UK-Rwanda deportation flights on hold as migrant threatens suicide

Channel migrant among first destined for Rwanda has grave fears of being deported to the East African nation

A group of people thought to be migrants walk along the beach after being brought to Dungeness in Kent on a RNLI Lifeboat. PA
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The UK government has been forced to delay its first deportation flights to Rwanda after campaigners lodged a legal campaign against the controversial policy.

Prime Minister Boris Johnson said last weekend that 50 asylum seekers have already been told they are due to be flown to the East African nation within two weeks, which would be the end of May, but anticipated opposition to the move. The government believes the policy will help cut the number of migrants who risk their lives in small boats crossing the English Channel from France.

Campaigners said they received notice on Wednesday evening that the Rwanda flights will now not take place until at least June 6.

The move comes as a migrant from Sudan who spent six years trying to get to Britain said he had grave fears about being sent to Rwanda as part of the UK government’s new asylum policy, largely because of its reputation for human rights.

Hope House, a hostel in the Gasabo district of Rwanda's capital city Kigali. Plans to send asylum seekers to Rwanda from the UK are anticipated to involve them initially being taken to Hope House. PA

The trainee engineer, who is among the first Channel migrants bound for Rwanda if and when flights commence, told the PA news agency: “I will kill myself before I get deported, if the UK as a government and a country cannot uphold human rights, who will?”

Speaking through an Arabic interpreter from the Brook House detention centre in West Sussex, the man, who wanted to be known only as Ali, described how he fled war-torn Sudan six years ago, spending two years in detention in Libya where he said he was tortured, before heading up through continental Europe to Calais, where he waited for seven months before crossing the Channel to the UK two weeks ago.

He said his family sold their home to pay people smugglers, but had no idea of the Rwanda asylum policy.

Ali said: “I was trying to get here for six years to rebuild my life.

“Upon receiving the news from the Home Office, once I realised I was being moved to Rwanda, I wrote down my will and asked my solicitor to send my goodbye letter and my will to my mother and my wife.

“I will kill himself before I go to Rwanda.”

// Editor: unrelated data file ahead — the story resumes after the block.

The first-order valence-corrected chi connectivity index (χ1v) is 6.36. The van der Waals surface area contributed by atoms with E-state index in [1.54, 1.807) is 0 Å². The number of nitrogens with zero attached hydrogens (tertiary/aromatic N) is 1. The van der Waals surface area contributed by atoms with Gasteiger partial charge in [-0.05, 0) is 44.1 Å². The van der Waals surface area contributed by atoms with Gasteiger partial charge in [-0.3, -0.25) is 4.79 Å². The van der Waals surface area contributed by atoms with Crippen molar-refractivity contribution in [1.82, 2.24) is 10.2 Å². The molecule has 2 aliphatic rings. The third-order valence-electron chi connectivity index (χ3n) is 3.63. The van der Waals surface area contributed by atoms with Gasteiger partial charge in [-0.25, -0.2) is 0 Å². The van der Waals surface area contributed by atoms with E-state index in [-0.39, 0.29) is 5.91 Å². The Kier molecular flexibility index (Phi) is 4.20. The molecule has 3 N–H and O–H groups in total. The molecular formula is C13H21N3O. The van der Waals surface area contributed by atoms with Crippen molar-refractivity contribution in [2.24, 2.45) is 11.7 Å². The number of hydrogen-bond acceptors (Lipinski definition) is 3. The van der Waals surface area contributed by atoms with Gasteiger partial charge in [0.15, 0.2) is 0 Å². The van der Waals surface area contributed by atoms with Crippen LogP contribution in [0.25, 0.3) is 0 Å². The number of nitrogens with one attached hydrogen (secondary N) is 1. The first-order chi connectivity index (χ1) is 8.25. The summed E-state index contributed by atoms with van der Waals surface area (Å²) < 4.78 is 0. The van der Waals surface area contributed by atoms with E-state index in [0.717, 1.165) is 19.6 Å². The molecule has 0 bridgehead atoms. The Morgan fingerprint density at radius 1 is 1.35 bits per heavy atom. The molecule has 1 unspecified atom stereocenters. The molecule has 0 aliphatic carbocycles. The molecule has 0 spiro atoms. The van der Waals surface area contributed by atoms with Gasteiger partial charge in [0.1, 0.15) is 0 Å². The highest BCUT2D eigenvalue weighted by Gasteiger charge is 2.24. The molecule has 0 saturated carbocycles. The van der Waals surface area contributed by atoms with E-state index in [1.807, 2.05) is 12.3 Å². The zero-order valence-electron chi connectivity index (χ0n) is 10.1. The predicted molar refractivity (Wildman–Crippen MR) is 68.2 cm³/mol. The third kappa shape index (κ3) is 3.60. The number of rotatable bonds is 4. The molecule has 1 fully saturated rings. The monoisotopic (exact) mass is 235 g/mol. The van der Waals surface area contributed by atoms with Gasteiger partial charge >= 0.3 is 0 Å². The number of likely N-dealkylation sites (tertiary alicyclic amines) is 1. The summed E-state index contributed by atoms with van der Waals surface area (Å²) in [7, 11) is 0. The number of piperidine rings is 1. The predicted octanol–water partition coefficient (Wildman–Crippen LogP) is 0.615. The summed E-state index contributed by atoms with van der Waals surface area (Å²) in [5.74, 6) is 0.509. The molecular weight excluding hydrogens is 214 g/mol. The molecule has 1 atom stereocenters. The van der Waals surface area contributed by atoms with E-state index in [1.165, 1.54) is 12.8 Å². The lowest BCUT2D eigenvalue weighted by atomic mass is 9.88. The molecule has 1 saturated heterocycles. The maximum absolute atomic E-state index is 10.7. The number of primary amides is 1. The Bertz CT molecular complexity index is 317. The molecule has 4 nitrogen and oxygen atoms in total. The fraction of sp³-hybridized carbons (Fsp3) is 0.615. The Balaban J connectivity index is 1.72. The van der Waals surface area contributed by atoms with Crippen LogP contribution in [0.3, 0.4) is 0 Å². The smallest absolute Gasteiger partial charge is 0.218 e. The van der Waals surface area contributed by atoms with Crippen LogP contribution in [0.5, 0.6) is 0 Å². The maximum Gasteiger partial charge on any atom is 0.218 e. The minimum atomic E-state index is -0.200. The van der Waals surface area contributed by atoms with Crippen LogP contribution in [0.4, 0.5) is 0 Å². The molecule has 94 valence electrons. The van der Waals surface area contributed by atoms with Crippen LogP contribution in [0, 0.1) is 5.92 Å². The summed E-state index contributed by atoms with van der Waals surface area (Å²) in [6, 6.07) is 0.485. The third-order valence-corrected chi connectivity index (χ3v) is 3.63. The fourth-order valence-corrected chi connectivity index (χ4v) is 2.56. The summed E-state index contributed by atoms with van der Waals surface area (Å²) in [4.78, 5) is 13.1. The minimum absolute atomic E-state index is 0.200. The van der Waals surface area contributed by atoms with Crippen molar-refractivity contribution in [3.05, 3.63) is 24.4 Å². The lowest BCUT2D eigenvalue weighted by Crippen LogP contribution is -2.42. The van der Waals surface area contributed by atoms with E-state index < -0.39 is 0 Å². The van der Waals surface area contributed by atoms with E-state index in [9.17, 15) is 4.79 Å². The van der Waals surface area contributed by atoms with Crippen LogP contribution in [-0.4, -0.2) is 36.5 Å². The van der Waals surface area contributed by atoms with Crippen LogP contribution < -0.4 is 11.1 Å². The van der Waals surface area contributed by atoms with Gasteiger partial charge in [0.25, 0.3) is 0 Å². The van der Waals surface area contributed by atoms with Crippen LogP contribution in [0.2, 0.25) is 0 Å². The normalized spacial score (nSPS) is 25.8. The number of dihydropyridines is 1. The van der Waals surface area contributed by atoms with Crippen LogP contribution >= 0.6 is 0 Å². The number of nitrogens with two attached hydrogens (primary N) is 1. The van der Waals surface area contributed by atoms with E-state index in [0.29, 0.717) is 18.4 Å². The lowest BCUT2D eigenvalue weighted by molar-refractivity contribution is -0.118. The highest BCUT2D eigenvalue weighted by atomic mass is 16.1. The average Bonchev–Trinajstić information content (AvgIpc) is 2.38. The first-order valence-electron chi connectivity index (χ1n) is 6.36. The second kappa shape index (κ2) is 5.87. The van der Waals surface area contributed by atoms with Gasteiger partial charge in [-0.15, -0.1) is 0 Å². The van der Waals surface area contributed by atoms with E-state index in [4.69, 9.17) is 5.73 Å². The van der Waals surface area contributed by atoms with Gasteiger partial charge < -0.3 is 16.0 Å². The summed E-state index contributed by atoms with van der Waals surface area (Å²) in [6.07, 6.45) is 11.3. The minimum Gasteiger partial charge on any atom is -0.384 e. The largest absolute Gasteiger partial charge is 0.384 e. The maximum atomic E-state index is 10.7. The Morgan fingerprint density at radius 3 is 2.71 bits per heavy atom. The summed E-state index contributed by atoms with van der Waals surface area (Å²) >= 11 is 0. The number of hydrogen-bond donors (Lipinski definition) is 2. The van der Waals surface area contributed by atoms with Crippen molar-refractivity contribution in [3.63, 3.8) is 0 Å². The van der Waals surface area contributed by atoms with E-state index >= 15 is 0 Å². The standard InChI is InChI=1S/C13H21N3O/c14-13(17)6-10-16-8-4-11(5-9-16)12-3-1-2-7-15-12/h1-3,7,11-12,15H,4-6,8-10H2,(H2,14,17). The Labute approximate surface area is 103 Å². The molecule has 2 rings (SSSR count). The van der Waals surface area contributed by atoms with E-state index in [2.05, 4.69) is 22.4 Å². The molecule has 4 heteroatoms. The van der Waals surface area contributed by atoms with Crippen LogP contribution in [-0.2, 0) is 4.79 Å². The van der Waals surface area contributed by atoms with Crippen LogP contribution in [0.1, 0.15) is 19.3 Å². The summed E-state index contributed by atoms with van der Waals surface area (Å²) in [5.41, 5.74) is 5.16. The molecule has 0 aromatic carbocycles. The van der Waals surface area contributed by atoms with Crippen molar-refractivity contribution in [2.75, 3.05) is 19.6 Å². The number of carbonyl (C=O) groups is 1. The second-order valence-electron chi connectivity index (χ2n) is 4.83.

Britain's Home Secretary Priti Patel speaks to the media after signing what the two countries called an "economic development partnership" in Kigali, Rwanda. AP Photo

Home Secretary Priti Patel said on Wednesday that work was taking place “right now” to roll out the deportation policy as part of plans to curb Channel crossings, and discussed progress on the agreement in a meeting with Rwandan foreign minister Vincent Biruta.

Ms Patel said she was “pushing ahead with delivering this world-leading plan which epitomises the kind of international approach that is required to tackle an international challenge like the migration crisis”.

Since the start of this year 8,697 people have reached the UK after navigating busy shipping lanes from France in small boats, according to analysis of government data by the PA news agency.

But campaigners including refugee charity Care4Calais say they have “serious concerns” about the policy and plan to bring a judicial review.

Clare Moseley, founder of Care4Calais, said she was “relieved” at the decision to delay the deportation flights.

She said: “This was a direct response to our second letter sent on Tuesday as part of our legal action against the Rwanda plan.

“Up until last night [the government] had been indicating that flights could take place next week.”

Ms Moseley said they are still working to get hold of Channel migrants detained in Home Office facilities awaiting deportation.

She said: “So far we have found six of these people and their stories are heartbreaking, people who have escaped from cruel horrors in their home countries and suffered forced labour, torture and exploitation on long journeys to reach safety here.

“Yet now they are facing a terrifying ordeal of further deportation across the globe to a country where they will never feel safe.”

A Home Office spokesman said: “Our new, world-leading migration partnership with Rwanda will see those who make dangerous, illegal or unnecessary journeys to the UK relocated to Rwanda and, if recognised as refugees, they will be supported to build a new life there.

“We are putting this plan into action and have started to notify those who are in scope to be relocated, with the first flights expected to take place in the coming months.”

Updated: May 19, 2022, 11:34 AM